Caffeine: In the news

Last modified: Thursday, 25. December 2008 - 9:15 am

Modern genetic research has already raised the possibility that gene-altered plants could be crafted to make decaffeinated beans. In 2000, an international team of scientists published their successful cloning of a gene responsible for caffeine in tea. The gene, TCS1, is the blueprint for the enzyme that controls the final two steps in the tea plant’s four-step synthesis of caffeine. Another gene in coffee had been announced and patented earlier that year. Both tea and coffee plants use the same enzymatic steps for creating caffeine. The two genes characterized so far are for different steps in making caffeine.

To back up their findings, the TCS1 researchers inserted the DNA sequence into the genes of a bacteria. When supplied with the precursors to caffeine, only the engineered bacteria produced caffeine.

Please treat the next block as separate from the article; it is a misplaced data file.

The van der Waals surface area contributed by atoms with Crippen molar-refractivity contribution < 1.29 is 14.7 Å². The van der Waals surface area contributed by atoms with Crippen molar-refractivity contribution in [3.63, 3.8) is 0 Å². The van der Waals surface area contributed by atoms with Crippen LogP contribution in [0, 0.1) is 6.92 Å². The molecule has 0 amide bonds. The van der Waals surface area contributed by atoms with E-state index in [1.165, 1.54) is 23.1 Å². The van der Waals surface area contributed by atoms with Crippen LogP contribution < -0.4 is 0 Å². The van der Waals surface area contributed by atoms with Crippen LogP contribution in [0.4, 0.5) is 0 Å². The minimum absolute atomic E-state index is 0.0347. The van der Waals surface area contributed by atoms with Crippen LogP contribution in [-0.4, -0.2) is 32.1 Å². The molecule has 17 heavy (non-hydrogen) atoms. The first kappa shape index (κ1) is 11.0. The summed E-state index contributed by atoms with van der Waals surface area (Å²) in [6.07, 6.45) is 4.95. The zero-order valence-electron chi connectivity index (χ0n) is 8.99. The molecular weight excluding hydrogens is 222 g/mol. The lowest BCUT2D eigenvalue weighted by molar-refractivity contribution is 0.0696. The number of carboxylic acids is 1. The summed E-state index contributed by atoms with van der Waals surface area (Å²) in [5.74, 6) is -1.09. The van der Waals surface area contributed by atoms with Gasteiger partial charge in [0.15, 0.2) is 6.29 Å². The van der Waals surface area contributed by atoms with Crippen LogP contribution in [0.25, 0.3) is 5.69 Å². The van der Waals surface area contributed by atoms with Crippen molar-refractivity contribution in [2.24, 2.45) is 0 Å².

One potential problem is that plants with the key gene inactivated might build up appreciable amounts of the xanthine precursors to caffeine. These would have to be tested to ensure that they are not themselves able to mimic caffeine’s effects on the body.

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